International aspects of budget day – Tax Plan 2024

On 19 September 2023, the Dutch government published the budget for the year 2024, including several legislative tax proposals for the years 2024 and 2025 (“the Tax Plan”). In this newsletter we highlight the most relevant tax measures from an international perspective.   



From an international perspective, the most relevant tax measures include changes to the classification rules for Dutch limited partnerships, foreign legal entities comparable to Dutch legal entities and Dutch FGR’s. These changes should enter into force per 1 January 2025. Furthermore, the conditional withholding tax on dividends will enter into force per 1 January 2024.


Current classification limited partnerships

Under current Dutch classification rules, a limited partnership is generally considered to be transparent for Dutch tax purposes if for the accession or substitution of a limited partner, unanimous consent of all limited partners and the general partner is required. Therefore, to qualify as transparent for Dutch tax purposes, the limited partnership agreement (“LPA”) should include a specific clause that prescribes such unanimous consent from all partners. As the LPA’s of foreign limited partnerships generally do not contain such clause, foreign limited partnerships are often considered non-transparent for Dutch tax purposes while considered transparent in other countries. Hence, this results in so-called hybrid mismatches.


New classification limited partnerships

From 1 January 2025, all Dutch limited partnerships (i.e. CV’s) are deemed to be transparent for Dutch corporate income tax (“CIT”) purposes, regardless of what is stipulated in the LPA regarding the entry and replacement of limited partners. Therefore, the distinction between the open CV (subject to corporate income tax) and the closed CV (transparent for tax purposes) will disappear. Open CV’s will therefore no longer be subject to CIT as of 1 January 2025. The proposal also introduces a so-called allocation provision for income tax purposes, on the basis of which the assets and liabilities as well as the income and expenses, are allocated to the  partners of the CV. The allocation provision applies mutatis mutandis to partners who are liable for CIT. This ensures that the income of a CV can be taxed directly with the partners.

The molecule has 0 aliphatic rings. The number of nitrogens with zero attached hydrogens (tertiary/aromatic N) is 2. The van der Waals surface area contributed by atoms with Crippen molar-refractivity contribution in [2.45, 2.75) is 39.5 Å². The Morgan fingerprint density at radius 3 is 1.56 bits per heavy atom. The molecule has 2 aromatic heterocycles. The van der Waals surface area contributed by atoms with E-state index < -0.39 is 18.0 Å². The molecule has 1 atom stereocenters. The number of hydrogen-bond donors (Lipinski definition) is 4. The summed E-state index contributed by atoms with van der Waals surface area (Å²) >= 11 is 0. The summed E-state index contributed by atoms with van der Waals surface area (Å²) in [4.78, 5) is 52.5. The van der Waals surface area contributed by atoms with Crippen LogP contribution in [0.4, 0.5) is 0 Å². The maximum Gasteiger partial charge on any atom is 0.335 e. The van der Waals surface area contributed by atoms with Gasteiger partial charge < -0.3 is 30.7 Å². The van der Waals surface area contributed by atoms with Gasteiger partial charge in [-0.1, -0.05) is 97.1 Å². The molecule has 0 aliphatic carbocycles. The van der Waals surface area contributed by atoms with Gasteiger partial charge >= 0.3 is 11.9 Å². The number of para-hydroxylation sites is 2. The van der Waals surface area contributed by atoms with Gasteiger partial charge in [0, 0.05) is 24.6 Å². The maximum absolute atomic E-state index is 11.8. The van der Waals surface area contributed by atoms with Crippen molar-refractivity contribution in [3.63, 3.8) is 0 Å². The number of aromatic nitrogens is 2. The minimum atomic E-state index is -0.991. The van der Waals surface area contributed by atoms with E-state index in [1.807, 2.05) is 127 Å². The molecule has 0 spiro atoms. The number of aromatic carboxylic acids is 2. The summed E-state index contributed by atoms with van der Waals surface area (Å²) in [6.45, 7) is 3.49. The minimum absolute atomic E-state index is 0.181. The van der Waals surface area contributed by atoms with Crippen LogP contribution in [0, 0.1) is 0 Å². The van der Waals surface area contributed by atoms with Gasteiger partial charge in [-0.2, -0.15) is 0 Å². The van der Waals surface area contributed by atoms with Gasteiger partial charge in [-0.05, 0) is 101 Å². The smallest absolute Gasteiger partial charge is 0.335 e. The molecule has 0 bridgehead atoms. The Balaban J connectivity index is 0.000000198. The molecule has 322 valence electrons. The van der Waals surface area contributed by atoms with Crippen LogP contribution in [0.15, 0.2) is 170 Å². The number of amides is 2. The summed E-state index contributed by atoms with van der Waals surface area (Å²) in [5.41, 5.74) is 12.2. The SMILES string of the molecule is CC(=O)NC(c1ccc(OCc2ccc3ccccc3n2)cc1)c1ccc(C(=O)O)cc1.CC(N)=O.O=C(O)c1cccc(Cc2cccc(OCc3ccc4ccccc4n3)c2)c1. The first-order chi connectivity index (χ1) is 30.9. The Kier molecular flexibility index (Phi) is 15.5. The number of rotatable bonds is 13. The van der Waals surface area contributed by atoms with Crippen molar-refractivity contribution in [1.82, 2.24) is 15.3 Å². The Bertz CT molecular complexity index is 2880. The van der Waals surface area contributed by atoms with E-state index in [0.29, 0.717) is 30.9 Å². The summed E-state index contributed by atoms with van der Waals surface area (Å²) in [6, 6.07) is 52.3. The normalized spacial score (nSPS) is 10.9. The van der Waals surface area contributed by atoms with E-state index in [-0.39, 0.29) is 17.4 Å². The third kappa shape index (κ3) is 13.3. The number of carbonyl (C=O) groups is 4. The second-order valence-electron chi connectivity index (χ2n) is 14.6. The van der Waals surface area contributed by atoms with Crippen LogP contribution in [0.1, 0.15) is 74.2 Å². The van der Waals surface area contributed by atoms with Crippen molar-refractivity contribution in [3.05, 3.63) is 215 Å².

Since the open CV as a legal form does not cease to exist upon termination of its CIT liability, the proposed transitional law regulates (by fiction) that – for CIT purposes – an existing open CV (non-transparent), at the moment immediately prior to the termination of its tax liability, i.e. on 1 January 2025, is deemed to have transferred all of its assets to its partners at fair market value. At that moment, the open CV is also deemed to have ceased to make taxable profits in the Netherlands. As a consequence, such open CV should file a mandatory final CIT settlement.


Transitional law

To postpone direct taxation as a result of the above measures, the proposal contains transitional law that will apply from 1 January  2024. The transitional law consists of a number of facilities, including:

  • A pass-through facility for the tax claim on the hidden reserves, tax reserves and goodwill present in the open limited partnership, provided the limited partners are corporate taxpayers;
  • A share merger facility whereby limited partners can pass on the tax claim on their share in the open limited partnership to a (new or existing) holding company;
  • A temporary transfer tax exemption regarding the share merger facility.


Classification foreign legal entities